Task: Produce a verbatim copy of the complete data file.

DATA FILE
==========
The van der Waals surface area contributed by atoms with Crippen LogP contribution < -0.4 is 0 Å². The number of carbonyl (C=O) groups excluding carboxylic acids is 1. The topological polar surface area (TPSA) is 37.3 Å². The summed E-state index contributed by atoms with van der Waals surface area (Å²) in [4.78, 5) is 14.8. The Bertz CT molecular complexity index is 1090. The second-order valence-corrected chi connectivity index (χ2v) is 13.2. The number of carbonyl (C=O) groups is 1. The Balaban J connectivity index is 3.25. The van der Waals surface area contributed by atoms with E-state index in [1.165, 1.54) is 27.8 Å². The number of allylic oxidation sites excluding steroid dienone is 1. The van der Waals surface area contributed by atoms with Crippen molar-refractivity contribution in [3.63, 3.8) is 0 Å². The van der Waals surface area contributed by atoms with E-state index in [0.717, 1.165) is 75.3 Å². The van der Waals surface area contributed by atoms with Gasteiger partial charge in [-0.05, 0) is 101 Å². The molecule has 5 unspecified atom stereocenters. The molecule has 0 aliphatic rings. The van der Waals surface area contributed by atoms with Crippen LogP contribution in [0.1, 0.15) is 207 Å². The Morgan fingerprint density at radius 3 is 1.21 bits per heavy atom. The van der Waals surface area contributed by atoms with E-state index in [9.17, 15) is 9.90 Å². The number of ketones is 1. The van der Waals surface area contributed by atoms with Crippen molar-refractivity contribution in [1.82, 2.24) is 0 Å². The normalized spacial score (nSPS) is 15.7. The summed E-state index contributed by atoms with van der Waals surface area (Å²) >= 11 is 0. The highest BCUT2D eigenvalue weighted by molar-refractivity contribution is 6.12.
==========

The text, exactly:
The van der Waals surface area contributed by atoms with Crippen LogP contribution < -0.4 is 0 Å². The number of carbonyl (C=O) groups excluding carboxylic acids is 1. The topological polar surface area (TPSA) is 37.3 Å². The summed E-state index contributed by atoms with van der Waals surface area (Å²) in [4.78, 5) is 14.8. The Bertz CT molecular complexity index is 1090. The second-order valence-corrected chi connectivity index (χ2v) is 13.2. The number of carbonyl (C=O) groups is 1. The Balaban J connectivity index is 3.25. The van der Waals surface area contributed by atoms with E-state index in [1.165, 1.54) is 27.8 Å². The number of allylic oxidation sites excluding steroid dienone is 1. The van der Waals surface area contributed by atoms with Crippen molar-refractivity contribution in [3.63, 3.8) is 0 Å². The van der Waals surface area contributed by atoms with E-state index in [0.717, 1.165) is 75.3 Å². The van der Waals surface area contributed by atoms with Gasteiger partial charge in [-0.05, 0) is 101 Å². The molecule has 5 unspecified atom stereocenters. The molecule has 0 aliphatic rings. The van der Waals surface area contributed by atoms with Crippen LogP contribution in [0.1, 0.15) is 207 Å². The Morgan fingerprint density at radius 3 is 1.21 bits per heavy atom. The van der Waals surface area contributed by atoms with E-state index in [9.17, 15) is 9.90 Å². The number of ketones is 1. The van der Waals surface area contributed by atoms with Crippen molar-refractivity contribution in [1.82, 2.24) is 0 Å². The normalized spacial score (nSPS) is 15.7. The summed E-state index contributed by atoms with van der Waals surface area (Å²) >= 11 is 0. The highest BCUT2D eigenvalue weighted by molar-refractivity contribution is 6.12.